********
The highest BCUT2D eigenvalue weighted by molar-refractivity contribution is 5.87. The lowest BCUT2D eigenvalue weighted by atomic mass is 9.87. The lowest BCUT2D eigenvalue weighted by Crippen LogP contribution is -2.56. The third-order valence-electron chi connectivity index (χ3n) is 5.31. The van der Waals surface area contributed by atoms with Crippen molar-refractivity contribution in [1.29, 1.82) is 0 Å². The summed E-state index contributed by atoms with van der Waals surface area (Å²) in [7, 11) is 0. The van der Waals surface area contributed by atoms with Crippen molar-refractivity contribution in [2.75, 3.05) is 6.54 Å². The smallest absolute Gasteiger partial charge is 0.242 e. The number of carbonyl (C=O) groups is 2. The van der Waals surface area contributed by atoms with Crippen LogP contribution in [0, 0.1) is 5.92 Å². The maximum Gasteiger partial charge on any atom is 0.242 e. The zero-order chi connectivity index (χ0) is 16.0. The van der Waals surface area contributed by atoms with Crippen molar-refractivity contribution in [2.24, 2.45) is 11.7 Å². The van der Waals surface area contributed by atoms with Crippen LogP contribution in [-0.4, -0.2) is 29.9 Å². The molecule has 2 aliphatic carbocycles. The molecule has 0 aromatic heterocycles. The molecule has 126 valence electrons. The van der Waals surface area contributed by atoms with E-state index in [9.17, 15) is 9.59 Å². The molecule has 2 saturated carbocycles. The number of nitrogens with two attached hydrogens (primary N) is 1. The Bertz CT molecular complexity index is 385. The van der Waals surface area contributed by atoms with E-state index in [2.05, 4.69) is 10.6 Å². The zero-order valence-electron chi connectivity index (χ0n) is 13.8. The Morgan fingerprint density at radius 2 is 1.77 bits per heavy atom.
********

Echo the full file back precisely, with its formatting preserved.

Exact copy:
The highest BCUT2D eigenvalue weighted by molar-refractivity contribution is 5.87. The lowest BCUT2D eigenvalue weighted by atomic mass is 9.87. The lowest BCUT2D eigenvalue weighted by Crippen LogP contribution is -2.56. The third-order valence-electron chi connectivity index (χ3n) is 5.31. The van der Waals surface area contributed by atoms with Crippen molar-refractivity contribution in [1.29, 1.82) is 0 Å². The summed E-state index contributed by atoms with van der Waals surface area (Å²) in [7, 11) is 0. The van der Waals surface area contributed by atoms with Crippen molar-refractivity contribution in [2.75, 3.05) is 6.54 Å². The smallest absolute Gasteiger partial charge is 0.242 e. The number of carbonyl (C=O) groups is 2. The van der Waals surface area contributed by atoms with Crippen LogP contribution in [0, 0.1) is 5.92 Å². The maximum Gasteiger partial charge on any atom is 0.242 e. The zero-order chi connectivity index (χ0) is 16.0. The van der Waals surface area contributed by atoms with Crippen molar-refractivity contribution in [2.24, 2.45) is 11.7 Å². The van der Waals surface area contributed by atoms with Crippen LogP contribution in [-0.4, -0.2) is 29.9 Å². The molecule has 2 aliphatic carbocycles. The molecule has 0 aromatic heterocycles. The molecule has 126 valence electrons. The van der Waals surface area contributed by atoms with E-state index in [9.17, 15) is 9.59 Å². The molecule has 2 saturated carbocycles. The number of nitrogens with two attached hydrogens (primary N) is 1. The Bertz CT molecular complexity index is 385. The van der Waals surface area contributed by atoms with E-state index in [2.05, 4.69) is 10.6 Å². The zero-order valence-electron chi connectivity index (χ0n) is 13.8. The Morgan fingerprint density at radius 2 is 1.77 bits per heavy atom.